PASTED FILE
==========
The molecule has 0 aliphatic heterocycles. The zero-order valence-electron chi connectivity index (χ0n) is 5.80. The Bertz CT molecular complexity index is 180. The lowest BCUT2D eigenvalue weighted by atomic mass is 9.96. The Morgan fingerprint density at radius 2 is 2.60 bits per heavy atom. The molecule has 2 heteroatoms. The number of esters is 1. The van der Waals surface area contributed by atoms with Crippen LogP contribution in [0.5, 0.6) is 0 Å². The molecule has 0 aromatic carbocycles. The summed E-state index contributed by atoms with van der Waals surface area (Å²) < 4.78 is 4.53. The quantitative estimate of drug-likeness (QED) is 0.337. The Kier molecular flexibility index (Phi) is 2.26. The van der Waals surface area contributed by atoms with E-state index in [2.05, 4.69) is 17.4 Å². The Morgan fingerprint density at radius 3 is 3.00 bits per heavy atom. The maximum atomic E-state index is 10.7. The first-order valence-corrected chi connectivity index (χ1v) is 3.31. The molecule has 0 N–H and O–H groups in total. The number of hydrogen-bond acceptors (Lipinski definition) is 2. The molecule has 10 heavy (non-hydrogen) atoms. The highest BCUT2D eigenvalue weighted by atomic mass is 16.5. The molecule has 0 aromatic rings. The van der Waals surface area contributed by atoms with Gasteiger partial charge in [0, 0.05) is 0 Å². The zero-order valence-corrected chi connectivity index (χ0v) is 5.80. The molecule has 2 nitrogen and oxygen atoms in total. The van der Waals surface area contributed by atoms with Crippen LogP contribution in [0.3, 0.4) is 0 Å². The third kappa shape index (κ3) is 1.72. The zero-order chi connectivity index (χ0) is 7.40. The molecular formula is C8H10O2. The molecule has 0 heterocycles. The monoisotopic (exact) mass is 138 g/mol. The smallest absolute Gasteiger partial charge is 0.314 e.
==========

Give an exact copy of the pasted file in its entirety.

The molecule has 0 aliphatic heterocycles. The zero-order valence-electron chi connectivity index (χ0n) is 5.80. The Bertz CT molecular complexity index is 180. The lowest BCUT2D eigenvalue weighted by atomic mass is 9.96. The Morgan fingerprint density at radius 2 is 2.60 bits per heavy atom. The molecule has 2 heteroatoms. The number of esters is 1. The van der Waals surface area contributed by atoms with Crippen LogP contribution in [0.5, 0.6) is 0 Å². The molecule has 0 aromatic carbocycles. The summed E-state index contributed by atoms with van der Waals surface area (Å²) < 4.78 is 4.53. The quantitative estimate of drug-likeness (QED) is 0.337. The Kier molecular flexibility index (Phi) is 2.26. The van der Waals surface area contributed by atoms with E-state index in [2.05, 4.69) is 17.4 Å². The Morgan fingerprint density at radius 3 is 3.00 bits per heavy atom. The maximum atomic E-state index is 10.7. The first-order valence-corrected chi connectivity index (χ1v) is 3.31. The molecule has 0 N–H and O–H groups in total. The number of hydrogen-bond acceptors (Lipinski definition) is 2. The molecule has 10 heavy (non-hydrogen) atoms. The highest BCUT2D eigenvalue weighted by atomic mass is 16.5. The molecule has 0 aromatic rings. The van der Waals surface area contributed by atoms with Gasteiger partial charge in [0, 0.05) is 0 Å². The zero-order valence-corrected chi connectivity index (χ0v) is 5.80. The molecule has 2 nitrogen and oxygen atoms in total. The van der Waals surface area contributed by atoms with Crippen LogP contribution in [0.3, 0.4) is 0 Å². The third kappa shape index (κ3) is 1.72. The zero-order chi connectivity index (χ0) is 7.40. The molecular formula is C8H10O2. The molecule has 0 heterocycles. The monoisotopic (exact) mass is 138 g/mol. The smallest absolute Gasteiger partial charge is 0.314 e.